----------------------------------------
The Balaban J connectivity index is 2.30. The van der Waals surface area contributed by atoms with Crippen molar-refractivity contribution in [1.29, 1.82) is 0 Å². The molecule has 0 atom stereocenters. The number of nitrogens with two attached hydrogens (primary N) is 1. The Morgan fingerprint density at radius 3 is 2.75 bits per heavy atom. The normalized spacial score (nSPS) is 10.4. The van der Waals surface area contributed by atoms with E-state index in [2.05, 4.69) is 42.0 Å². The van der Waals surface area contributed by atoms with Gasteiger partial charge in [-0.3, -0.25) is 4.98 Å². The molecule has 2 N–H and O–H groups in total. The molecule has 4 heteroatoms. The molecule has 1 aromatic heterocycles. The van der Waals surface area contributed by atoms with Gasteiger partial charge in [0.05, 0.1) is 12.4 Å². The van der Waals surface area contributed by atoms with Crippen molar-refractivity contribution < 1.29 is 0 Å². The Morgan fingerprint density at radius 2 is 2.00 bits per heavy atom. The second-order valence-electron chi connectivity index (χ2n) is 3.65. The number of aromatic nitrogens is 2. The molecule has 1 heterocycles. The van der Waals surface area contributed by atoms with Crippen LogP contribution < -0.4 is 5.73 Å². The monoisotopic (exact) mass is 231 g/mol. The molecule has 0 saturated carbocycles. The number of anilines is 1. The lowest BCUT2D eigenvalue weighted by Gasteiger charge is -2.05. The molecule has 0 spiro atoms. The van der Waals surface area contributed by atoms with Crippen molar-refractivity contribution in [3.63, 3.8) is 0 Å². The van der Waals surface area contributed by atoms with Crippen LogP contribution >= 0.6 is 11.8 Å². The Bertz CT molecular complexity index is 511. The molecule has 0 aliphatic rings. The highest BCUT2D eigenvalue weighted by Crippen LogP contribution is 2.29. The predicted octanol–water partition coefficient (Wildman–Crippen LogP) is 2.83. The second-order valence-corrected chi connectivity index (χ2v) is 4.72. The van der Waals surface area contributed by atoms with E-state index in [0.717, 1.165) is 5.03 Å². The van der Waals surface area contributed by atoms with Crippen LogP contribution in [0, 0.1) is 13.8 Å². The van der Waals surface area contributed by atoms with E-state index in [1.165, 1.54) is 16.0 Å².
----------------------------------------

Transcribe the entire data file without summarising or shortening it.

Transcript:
The Balaban J connectivity index is 2.30. The van der Waals surface area contributed by atoms with Crippen molar-refractivity contribution in [1.29, 1.82) is 0 Å². The molecule has 0 atom stereocenters. The number of nitrogens with two attached hydrogens (primary N) is 1. The Morgan fingerprint density at radius 3 is 2.75 bits per heavy atom. The normalized spacial score (nSPS) is 10.4. The van der Waals surface area contributed by atoms with E-state index in [2.05, 4.69) is 42.0 Å². The van der Waals surface area contributed by atoms with Gasteiger partial charge in [-0.3, -0.25) is 4.98 Å². The molecule has 2 N–H and O–H groups in total. The molecule has 4 heteroatoms. The molecule has 1 aromatic heterocycles. The van der Waals surface area contributed by atoms with Gasteiger partial charge in [0.05, 0.1) is 12.4 Å². The van der Waals surface area contributed by atoms with Crippen molar-refractivity contribution < 1.29 is 0 Å². The Morgan fingerprint density at radius 2 is 2.00 bits per heavy atom. The second-order valence-electron chi connectivity index (χ2n) is 3.65. The number of aromatic nitrogens is 2. The molecule has 1 heterocycles. The van der Waals surface area contributed by atoms with Crippen LogP contribution < -0.4 is 5.73 Å². The monoisotopic (exact) mass is 231 g/mol. The molecule has 0 saturated carbocycles. The number of anilines is 1. The lowest BCUT2D eigenvalue weighted by Gasteiger charge is -2.05. The molecule has 0 spiro atoms. The van der Waals surface area contributed by atoms with Crippen molar-refractivity contribution in [3.63, 3.8) is 0 Å². The van der Waals surface area contributed by atoms with Crippen LogP contribution >= 0.6 is 11.8 Å². The Bertz CT molecular complexity index is 511. The molecule has 0 aliphatic rings. The highest BCUT2D eigenvalue weighted by Crippen LogP contribution is 2.29. The predicted octanol–water partition coefficient (Wildman–Crippen LogP) is 2.83. The second-order valence-corrected chi connectivity index (χ2v) is 4.72. The van der Waals surface area contributed by atoms with E-state index in [0.717, 1.165) is 5.03 Å². The van der Waals surface area contributed by atoms with Crippen LogP contribution in [0, 0.1) is 13.8 Å². The van der Waals surface area contributed by atoms with E-state index in [1.165, 1.54) is 16.0 Å².